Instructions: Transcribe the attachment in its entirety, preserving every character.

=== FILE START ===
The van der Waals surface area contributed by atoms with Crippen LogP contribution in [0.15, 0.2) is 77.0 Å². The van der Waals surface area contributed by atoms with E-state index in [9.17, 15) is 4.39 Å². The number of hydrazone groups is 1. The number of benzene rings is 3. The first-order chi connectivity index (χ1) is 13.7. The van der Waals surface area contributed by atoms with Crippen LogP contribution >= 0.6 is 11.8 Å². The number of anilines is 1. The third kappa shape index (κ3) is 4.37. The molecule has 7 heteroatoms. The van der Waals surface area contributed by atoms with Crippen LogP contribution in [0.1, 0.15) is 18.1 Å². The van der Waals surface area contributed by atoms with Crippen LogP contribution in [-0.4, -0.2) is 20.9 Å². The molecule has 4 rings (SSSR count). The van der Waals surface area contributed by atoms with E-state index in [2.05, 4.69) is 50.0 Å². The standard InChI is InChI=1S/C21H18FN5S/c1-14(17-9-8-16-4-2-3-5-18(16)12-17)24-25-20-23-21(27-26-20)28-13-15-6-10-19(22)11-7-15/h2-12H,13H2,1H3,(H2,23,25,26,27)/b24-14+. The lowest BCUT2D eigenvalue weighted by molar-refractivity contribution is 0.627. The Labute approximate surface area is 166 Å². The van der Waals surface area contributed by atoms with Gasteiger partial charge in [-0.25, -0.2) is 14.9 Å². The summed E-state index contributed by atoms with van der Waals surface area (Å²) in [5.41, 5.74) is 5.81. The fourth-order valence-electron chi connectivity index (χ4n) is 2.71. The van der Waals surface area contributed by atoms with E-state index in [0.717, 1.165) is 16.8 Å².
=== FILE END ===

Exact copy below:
The van der Waals surface area contributed by atoms with Crippen LogP contribution in [0.15, 0.2) is 77.0 Å². The van der Waals surface area contributed by atoms with E-state index in [9.17, 15) is 4.39 Å². The number of hydrazone groups is 1. The number of benzene rings is 3. The first-order chi connectivity index (χ1) is 13.7. The van der Waals surface area contributed by atoms with Crippen LogP contribution >= 0.6 is 11.8 Å². The number of anilines is 1. The third kappa shape index (κ3) is 4.37. The molecule has 7 heteroatoms. The van der Waals surface area contributed by atoms with Crippen LogP contribution in [0.1, 0.15) is 18.1 Å². The van der Waals surface area contributed by atoms with Crippen LogP contribution in [-0.4, -0.2) is 20.9 Å². The molecule has 4 rings (SSSR count). The van der Waals surface area contributed by atoms with E-state index in [2.05, 4.69) is 50.0 Å². The standard InChI is InChI=1S/C21H18FN5S/c1-14(17-9-8-16-4-2-3-5-18(16)12-17)24-25-20-23-21(27-26-20)28-13-15-6-10-19(22)11-7-15/h2-12H,13H2,1H3,(H2,23,25,26,27)/b24-14+. The lowest BCUT2D eigenvalue weighted by molar-refractivity contribution is 0.627. The Labute approximate surface area is 166 Å². The van der Waals surface area contributed by atoms with Gasteiger partial charge in [-0.25, -0.2) is 14.9 Å². The summed E-state index contributed by atoms with van der Waals surface area (Å²) in [5.41, 5.74) is 5.81. The fourth-order valence-electron chi connectivity index (χ4n) is 2.71. The van der Waals surface area contributed by atoms with E-state index in [0.717, 1.165) is 16.8 Å².